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Closing arguments in trial of jail guard charged in Manitoba inmate’s death

‘I can’t breathe’ were the last words an Indigenous inmate ever spoke, after pleading for his life during a struggle with the jail’s tactical team, according to Crown prosecutors.

These details were revealed as Crown prosecutors and defence lawyers presented their closing arguments in the trial of a Manitoba jail guard charged in the death.

Robert Jeffrey Morden, a corrections officer in Manitoba, has been charged with criminal negligence causing death and failing to provide the necessities of life. He has pleaded not guilty.

The charges come in connection with the death of 45-year-old William Ahmo, an Indigenous inmate at the Headingley Correctional Centre who died days after a stand-off with the jail’s guards.

In his closing arguments, Crown prosecutor Jason Nicol said this is not a complicated case.

“No one is suggesting that the accused intended for this to happen, but these are criminal negligence offences and so his intent and motive are not relevant factors in this trial,” Nicol told the court.

The court heard Ahmo had been involved in an hours-long stand-off at the jail on Feb. 7, 2021.

Nicol said Ahmo was very aggressive and belligerent, but did not hurt anyone inside the range. He said the Crown does not take issue with the fact that the Corrections Emergency Response Unit (CERU) - a tactical team led by the accused - was called in to handle the situation.

Video evidence played in court shows the tactical team armed with batons bring Ahmo to the ground, shackle his arms and legs, and drag him from the jail range.

Defence lawyer Richard Wolson told the judge that Ahmo's conduct was agitated and dangerous – pointing to testimony the court heard earlier in the trial from the jail's crisis negotiator.

"He told you that the following comments were made… Mr. Ahmo said that he would die and go to heaven," Wolson said. "That he would kill anybody that comes through the door. That he believed that he was in a war and that he wasn't afraid to die."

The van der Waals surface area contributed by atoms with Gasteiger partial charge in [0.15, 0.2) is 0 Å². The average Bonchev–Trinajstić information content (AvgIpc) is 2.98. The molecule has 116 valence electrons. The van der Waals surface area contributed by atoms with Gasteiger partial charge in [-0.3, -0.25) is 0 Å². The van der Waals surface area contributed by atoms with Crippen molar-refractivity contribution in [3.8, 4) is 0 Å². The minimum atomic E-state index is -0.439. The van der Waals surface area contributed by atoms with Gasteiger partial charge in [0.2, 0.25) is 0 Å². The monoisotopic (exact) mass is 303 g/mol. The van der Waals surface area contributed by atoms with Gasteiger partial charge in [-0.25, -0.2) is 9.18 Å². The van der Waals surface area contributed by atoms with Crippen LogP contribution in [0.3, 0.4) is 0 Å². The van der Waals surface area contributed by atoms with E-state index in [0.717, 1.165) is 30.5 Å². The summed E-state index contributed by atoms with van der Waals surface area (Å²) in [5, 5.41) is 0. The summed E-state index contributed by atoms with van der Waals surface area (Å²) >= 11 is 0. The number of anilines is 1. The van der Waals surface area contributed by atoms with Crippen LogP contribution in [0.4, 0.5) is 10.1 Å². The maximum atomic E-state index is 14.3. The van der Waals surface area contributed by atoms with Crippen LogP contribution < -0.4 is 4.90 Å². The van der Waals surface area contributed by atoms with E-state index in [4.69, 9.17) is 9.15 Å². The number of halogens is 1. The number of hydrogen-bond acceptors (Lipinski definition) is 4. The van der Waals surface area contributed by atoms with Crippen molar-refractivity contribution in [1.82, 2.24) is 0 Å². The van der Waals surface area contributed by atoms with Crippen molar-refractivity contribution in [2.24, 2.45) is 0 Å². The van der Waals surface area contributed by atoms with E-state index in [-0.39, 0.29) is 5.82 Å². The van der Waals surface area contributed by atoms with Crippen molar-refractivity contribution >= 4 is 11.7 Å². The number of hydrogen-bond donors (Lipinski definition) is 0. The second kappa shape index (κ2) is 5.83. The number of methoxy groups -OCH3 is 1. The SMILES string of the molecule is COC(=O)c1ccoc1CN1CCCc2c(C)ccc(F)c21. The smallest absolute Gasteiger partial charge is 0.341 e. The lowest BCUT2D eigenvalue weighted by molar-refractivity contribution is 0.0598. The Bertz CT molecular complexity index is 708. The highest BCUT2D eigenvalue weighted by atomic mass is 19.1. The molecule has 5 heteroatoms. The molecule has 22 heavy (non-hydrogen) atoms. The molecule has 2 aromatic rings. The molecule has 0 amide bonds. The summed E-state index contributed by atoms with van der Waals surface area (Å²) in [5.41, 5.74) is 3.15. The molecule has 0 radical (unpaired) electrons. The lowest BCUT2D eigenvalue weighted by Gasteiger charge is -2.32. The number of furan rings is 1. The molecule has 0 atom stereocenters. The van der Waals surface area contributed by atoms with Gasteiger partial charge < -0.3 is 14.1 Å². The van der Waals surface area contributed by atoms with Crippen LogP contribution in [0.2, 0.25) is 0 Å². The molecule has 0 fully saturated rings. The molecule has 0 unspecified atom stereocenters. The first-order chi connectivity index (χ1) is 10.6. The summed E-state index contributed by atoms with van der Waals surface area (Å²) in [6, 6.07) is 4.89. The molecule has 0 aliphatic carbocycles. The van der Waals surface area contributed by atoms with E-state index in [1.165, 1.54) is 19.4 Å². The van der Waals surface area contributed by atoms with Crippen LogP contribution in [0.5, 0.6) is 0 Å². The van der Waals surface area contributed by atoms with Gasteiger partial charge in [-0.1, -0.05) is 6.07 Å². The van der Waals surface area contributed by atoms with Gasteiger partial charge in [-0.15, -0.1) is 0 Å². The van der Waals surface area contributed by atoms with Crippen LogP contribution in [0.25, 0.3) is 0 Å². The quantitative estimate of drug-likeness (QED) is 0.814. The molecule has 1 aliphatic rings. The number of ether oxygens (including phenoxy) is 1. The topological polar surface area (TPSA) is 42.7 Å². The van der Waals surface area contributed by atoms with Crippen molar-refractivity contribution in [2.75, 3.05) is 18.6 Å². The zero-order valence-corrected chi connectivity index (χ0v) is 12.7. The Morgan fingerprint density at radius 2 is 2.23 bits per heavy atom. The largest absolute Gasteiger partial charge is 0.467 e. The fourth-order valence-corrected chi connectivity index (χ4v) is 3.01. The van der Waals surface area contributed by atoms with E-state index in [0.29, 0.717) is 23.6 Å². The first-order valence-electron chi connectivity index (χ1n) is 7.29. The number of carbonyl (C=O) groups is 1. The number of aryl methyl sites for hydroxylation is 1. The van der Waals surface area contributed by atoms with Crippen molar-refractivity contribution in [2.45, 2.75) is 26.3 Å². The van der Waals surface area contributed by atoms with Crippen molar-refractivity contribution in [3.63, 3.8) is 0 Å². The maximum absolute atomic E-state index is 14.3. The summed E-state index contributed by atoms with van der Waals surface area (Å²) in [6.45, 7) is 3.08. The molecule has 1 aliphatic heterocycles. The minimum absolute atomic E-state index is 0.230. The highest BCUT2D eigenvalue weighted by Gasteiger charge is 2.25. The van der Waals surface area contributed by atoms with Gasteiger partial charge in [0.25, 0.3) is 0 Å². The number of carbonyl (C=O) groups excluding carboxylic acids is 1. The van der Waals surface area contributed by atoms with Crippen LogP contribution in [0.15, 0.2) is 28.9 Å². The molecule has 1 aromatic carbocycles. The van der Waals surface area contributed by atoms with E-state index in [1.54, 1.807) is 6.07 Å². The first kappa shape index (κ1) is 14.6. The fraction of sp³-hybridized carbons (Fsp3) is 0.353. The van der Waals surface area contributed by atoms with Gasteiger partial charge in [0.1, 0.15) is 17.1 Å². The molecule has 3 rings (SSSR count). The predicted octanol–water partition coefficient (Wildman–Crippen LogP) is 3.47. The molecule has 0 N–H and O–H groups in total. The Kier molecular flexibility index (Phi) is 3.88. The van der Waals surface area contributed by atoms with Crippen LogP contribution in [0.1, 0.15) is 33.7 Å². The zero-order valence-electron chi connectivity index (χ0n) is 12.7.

Wolson also said Ahmo had shown violence, in one instance throwing a sharpened handle of a mop at the head of a jail guard.

During the struggle with the tactical team, the court heard Morden ordered Ahmo to be put into a restraint chair two separate times - which Nicol argued should never have been used in the first place.

He told the court a 2019 Use of Force policy does not justify the use of the restraint chair, and said by the time Ahmo was brought into the range, he was no longer an immediate threat.

“Morden alone is responsible for CERU’s use of the restraint chair,” Nicol said. “The restraint chair was unnecessary, unauthorized and dangerous in this particular situation.”

However, Morden's defence disputed this, saying the jail was following an earlier version of the policy which allows for the use of a restraint chair to maintain control of a high-risk offender within a facility.

"It was the safest way to transport Mr. Ahmo who was clearly at the time they called for the chair, a combative, resistive inmate," Wolson said.

Court heard Ahmo was removed from the restraint chair and placed on the ground. Nicol said during the entire encounter, Ahmo told the guards he couldn’t breathe 27 times.

“Mr. Ahmo is literally pleading for his life. He’s telling the accused precisely what the issue is, but the accused does not seem to care. He tells him, yells or screams at him to be quiet," Nicol said.

“Those actions by Mr. Morden in my respectful submission were callous, utterly inadequate, and doomed William Ahmo.”

Nicol told the court the last words Ahmo said in his entire life were, “I can’t breathe.”

But Wolson argued there was another reason Ahmo said those words – he had been pepper sprayed by jail guards during the stand-off.

"(Morden) would have every reason to think that Mr. Ahmo's comment that 'I can't breathe' was as a result of the pepper spray," he said, adding that 10 seconds after Ahmo said he couldn't breathe, Morden called for a nurse.

"It might have been a different scenario if out of the blue somebody complained they were having trouble breathing, it might have been a whole different scenario. But there was a reason for that, at least in the mind of Jeff Morden."

Nicol argued the situation was clear that urgent medical intervention was required – something he said Morden failed to provide.

Nicol argued the offence of criminal negligence causing death occurred when Morden ordered Ahmo to be put back in the restraint chair for the second time – after Ahmo was unresponsive and limp.

“In my respectful submission, after all those events, after all that evidence, placing Mr. Ahmo into the restraint chair in that condition was not only completely useless from a practical point of view, it showed a wanton and reckless disregard for his life,” Nicol said.

The judge has reserved his decision in the trial. Top Stories

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